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Don’t expect your marketing agency to do sales for you

Don’t expect your marketing agency to do sales for you

A marketing and advertising agency is part of your overall business team but don’t expect them to handle sales for you. That’s a task either your sales team or you (as the business owner) should take charge of and be responsible for. The agency is meant to improve your inbound leads, shorten the sales cycle, or to build your brand and drive potential buyers to you. But ultimately, making the sale becomes your responsibility.

The AMA’s site defines marketing thusly, “Marketing is the activity, set of institutions, and processes for creating, communicating, delivering, and exchanging offerings that have value for customers, clients, partners, and society at large.” Notice, it doesn’t include, “selling” in the verbiage. Marketing creates the interest, delivers the messaging, attracts “shoppers” – but it’s sales that then steps in and nurtures the prospect until they buy. Even if marketing supports the sales team with tools to aid the sales cycle, they’re not directly selling. That’s why, in large companies, sales and marketing are generally separate because each serves a specific purpose.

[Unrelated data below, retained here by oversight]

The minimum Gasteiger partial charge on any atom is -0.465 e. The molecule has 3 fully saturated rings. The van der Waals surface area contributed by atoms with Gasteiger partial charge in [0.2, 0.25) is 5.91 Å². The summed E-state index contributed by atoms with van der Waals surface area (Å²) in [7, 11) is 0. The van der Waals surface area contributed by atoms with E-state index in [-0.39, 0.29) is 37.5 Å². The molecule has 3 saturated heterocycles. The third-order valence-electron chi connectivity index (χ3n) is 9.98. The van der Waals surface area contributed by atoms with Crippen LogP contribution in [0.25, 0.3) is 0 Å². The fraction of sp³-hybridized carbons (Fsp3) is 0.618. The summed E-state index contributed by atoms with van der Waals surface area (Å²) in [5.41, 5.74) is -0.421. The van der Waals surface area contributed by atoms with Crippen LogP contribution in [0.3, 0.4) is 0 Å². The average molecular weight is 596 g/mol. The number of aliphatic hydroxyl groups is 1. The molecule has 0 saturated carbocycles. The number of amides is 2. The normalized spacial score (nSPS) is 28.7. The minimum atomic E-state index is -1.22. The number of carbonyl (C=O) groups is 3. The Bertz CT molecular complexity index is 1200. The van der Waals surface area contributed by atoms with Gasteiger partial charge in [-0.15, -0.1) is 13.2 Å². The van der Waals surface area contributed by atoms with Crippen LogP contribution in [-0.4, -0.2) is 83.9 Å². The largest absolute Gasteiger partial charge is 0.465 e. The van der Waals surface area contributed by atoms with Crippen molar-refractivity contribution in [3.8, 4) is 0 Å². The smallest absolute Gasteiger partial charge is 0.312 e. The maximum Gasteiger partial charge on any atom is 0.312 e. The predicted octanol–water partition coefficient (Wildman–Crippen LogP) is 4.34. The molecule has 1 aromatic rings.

Is it just us?

Perhaps because we work so closely with our clients, advising them, sharing our experience across industries, and offering solutions to common business problems that we often have to correct the expectation that we’re supposed to actually close sales too. We build brand interest, we attract prospects, we communicate the benefits of products and services, but once the possible purchaser interacts with the brand, essentially we’ve delivered success.

At conversion and post sales we participate too

That’s not to say our involvement ends with brand building and advertising. Sure, we’re also involved in improving conversion rates and automating lead nurturing as well. And after the sale is made, we also continue to market to that new customer - trying to build loyalty to the brand and increase their buying . So yes, we’re involved in the selling process, but not the actual selling.

It’s a blurry distinction perhaps. And maybe that’s where clients simply assume we have become an extension of their sales team. Which sometimes leads to the aforementioned awkward conversation where we have to reset their expectations. We promote the business, we bring the leads to you, we help convince the lead to buy, then we actively market to that new customer after they’ve bought - but we don’t actually close the sale. We just help “you” close the sale.

Jan 16, 2015
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